JOEY F. GEORGE is a professor and Thomas L. Williams Jr. Eminent Scholar in Information Systems in the College of Business at Florida State University. Dr. George earned his bachelor's degree at Stanford University in 1979 and his Ph.D. in management at the University of California t Irvine in 1986. He was previously the Edward G. Schlieder Chair of Information Systems in the E.J. Ourso College of Business Administration at Louisiana State University. He also served at Florida State University as Chair of the Department of Information and Management Sciences from 1995 and 1998.
Dr. George has published over thirty articles in such journals as Information Systems Research, Communications of the ACM, MIS Quarterly, Journal of MIS, and Communication Research. His research interests focus on the use of information systems in the workplace, including computer-based monitoring, desktop computing, and group support systems.
Dr. George is co-author of the textbook Modern Systems Analysis and Design, 2nd Edition, published in 1999 by Addison-Wesley. He currently serves as an associate editor for Information Systems Research, a position he has held since 1996. He also served as an associate editor for MIS Quarterly from 1992 through 1997. He is a member of the editorial boards for Information Technology and People (since 1990), Internet Research (since 1998), and is senior editor for the new journal eServices Quarterly. Dr. George was the vice chair of the Program Committee for the 1999 International Conference on Information Systems (ICIS), and he is currently the conference cochair for the 2001 ICIS, to be held in New Orleans, Louisiana.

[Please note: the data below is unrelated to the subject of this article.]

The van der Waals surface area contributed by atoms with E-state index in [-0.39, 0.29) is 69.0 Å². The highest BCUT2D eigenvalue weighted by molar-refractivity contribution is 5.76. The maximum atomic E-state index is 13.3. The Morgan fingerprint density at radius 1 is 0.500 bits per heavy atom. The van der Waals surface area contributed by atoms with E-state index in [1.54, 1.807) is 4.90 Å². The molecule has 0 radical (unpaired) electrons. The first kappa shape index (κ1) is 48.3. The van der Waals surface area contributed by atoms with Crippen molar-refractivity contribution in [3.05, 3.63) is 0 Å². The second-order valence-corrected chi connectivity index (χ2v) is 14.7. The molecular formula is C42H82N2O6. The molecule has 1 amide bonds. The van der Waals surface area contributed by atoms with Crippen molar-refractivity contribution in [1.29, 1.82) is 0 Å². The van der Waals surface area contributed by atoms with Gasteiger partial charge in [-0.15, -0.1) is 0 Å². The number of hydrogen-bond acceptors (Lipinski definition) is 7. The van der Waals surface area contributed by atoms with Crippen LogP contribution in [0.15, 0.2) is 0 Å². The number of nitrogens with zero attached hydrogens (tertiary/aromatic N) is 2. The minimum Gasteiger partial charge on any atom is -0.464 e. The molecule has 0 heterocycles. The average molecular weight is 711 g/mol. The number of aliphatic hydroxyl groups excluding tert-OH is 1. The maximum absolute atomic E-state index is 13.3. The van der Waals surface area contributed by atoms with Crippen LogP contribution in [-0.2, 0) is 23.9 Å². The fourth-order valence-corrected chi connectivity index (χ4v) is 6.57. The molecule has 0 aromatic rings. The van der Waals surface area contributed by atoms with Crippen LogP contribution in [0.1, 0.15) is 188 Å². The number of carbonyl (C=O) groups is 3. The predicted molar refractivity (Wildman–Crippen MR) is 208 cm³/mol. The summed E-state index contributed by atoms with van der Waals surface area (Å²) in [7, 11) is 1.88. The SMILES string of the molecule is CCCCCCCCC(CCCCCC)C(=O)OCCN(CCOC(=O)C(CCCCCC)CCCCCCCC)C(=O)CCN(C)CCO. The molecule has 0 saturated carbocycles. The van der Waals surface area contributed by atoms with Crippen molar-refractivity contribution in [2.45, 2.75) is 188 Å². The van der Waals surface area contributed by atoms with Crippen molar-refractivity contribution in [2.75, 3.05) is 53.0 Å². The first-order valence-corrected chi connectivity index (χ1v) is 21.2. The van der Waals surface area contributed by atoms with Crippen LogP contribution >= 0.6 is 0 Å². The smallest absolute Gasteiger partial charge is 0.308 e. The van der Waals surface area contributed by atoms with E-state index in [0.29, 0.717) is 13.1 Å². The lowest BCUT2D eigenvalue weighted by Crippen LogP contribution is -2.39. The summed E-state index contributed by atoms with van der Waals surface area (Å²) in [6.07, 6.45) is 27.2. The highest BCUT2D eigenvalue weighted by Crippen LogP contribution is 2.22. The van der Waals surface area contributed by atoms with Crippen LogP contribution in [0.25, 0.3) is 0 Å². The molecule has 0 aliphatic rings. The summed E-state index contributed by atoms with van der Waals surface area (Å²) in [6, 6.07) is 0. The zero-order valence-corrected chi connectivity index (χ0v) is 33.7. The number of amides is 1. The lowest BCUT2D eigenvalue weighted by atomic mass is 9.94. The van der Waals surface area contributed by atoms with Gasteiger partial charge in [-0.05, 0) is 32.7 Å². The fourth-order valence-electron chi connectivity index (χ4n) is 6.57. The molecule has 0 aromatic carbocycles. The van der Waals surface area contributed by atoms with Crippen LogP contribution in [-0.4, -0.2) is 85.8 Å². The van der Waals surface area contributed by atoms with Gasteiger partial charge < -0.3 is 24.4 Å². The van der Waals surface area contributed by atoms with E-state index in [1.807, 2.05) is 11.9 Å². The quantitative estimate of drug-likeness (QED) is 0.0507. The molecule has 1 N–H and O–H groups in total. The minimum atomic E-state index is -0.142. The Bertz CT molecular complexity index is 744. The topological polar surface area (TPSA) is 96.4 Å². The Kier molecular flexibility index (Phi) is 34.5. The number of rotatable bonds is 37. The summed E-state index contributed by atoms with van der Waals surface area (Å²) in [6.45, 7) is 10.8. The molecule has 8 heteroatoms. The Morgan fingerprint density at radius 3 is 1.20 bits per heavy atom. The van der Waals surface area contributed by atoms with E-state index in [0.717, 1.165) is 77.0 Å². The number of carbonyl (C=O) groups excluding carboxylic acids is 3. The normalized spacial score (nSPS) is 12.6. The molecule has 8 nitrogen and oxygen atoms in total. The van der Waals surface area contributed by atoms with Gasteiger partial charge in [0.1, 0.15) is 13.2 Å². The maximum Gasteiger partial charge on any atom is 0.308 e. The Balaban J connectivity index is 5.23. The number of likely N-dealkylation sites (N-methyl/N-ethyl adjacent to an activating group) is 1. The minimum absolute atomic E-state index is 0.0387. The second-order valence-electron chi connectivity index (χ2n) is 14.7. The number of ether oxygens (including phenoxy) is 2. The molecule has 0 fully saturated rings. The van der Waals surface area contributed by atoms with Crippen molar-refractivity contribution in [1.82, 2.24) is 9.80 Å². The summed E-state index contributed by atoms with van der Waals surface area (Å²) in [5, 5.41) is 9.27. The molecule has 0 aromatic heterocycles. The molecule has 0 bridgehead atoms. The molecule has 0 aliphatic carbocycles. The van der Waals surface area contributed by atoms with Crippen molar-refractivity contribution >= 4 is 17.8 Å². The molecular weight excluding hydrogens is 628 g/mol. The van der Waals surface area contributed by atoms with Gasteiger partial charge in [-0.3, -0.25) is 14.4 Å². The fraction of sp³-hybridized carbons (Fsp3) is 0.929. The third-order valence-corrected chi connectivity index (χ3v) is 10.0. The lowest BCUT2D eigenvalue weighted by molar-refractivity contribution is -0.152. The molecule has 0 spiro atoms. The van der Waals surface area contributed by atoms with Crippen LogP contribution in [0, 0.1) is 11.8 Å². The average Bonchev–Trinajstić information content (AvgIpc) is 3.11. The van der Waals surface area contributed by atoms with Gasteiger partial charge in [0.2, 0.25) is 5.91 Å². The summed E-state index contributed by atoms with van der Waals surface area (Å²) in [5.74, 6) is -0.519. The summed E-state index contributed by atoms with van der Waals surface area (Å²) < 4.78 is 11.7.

JEFFREY ALAN HOFFER is professor and chair of the Department of MIS and Decision Sciences in the School of Business Administration at University of Dayton. He also taught at Indiana University and Case Western Reserve University. Dr. Hoffer earned his A.B. from Miami University in 1969 and his Ph.D. from Cornell University in 1975.
Dr. Hoffer has published three college textbooks: Modern Systems Analysis and Design, 2nd Edition, with George and Valacich by Addison-Wesley; Information Technology for Managers: What Managers Need to Know, with DeHayes, Martin, and Perkins by Macmillan; and Modern Database Management, with McFadden and Prescott by Addison-Wesley. His research articles have appeared in numerous journals, including the Journal of Database Management, Small Group Research, Communications of the ACM, and Sloan Management Review. He has received research grants from IBM Corporation and the U.S. Department of the Navy.
Dr. Hoffer is co-founder of the International Conference on Information Systems and has served as a guest lecturer at Catholic University of Chile, Santiago, and the Helsinki School of Economics and Business in Mikkeli, Finland.